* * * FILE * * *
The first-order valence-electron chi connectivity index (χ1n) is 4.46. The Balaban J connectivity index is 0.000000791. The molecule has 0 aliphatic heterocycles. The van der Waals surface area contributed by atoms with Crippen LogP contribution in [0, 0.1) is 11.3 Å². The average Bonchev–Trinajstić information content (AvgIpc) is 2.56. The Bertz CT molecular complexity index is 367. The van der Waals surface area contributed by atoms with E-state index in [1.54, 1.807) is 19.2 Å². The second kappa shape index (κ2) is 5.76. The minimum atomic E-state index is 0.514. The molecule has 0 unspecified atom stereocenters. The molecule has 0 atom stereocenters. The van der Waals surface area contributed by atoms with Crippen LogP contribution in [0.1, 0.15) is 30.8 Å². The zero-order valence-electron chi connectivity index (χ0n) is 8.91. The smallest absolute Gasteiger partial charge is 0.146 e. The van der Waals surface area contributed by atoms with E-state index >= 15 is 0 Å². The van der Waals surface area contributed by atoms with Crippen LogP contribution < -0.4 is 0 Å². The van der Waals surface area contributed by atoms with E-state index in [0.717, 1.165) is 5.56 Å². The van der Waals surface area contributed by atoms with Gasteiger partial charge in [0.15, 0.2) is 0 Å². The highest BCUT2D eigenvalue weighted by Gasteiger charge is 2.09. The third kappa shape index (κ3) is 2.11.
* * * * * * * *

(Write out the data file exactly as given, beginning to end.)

The first-order valence-electron chi connectivity index (χ1n) is 4.46. The Balaban J connectivity index is 0.000000791. The molecule has 0 aliphatic heterocycles. The van der Waals surface area contributed by atoms with Crippen LogP contribution in [0, 0.1) is 11.3 Å². The average Bonchev–Trinajstić information content (AvgIpc) is 2.56. The Bertz CT molecular complexity index is 367. The van der Waals surface area contributed by atoms with E-state index in [1.54, 1.807) is 19.2 Å². The second kappa shape index (κ2) is 5.76. The minimum atomic E-state index is 0.514. The molecule has 0 unspecified atom stereocenters. The molecule has 0 atom stereocenters. The van der Waals surface area contributed by atoms with Crippen LogP contribution in [0.1, 0.15) is 30.8 Å². The zero-order valence-electron chi connectivity index (χ0n) is 8.91. The smallest absolute Gasteiger partial charge is 0.146 e. The van der Waals surface area contributed by atoms with E-state index >= 15 is 0 Å². The van der Waals surface area contributed by atoms with Crippen LogP contribution < -0.4 is 0 Å². The van der Waals surface area contributed by atoms with E-state index in [0.717, 1.165) is 5.56 Å². The van der Waals surface area contributed by atoms with Gasteiger partial charge in [0.15, 0.2) is 0 Å². The highest BCUT2D eigenvalue weighted by Gasteiger charge is 2.09. The third kappa shape index (κ3) is 2.11.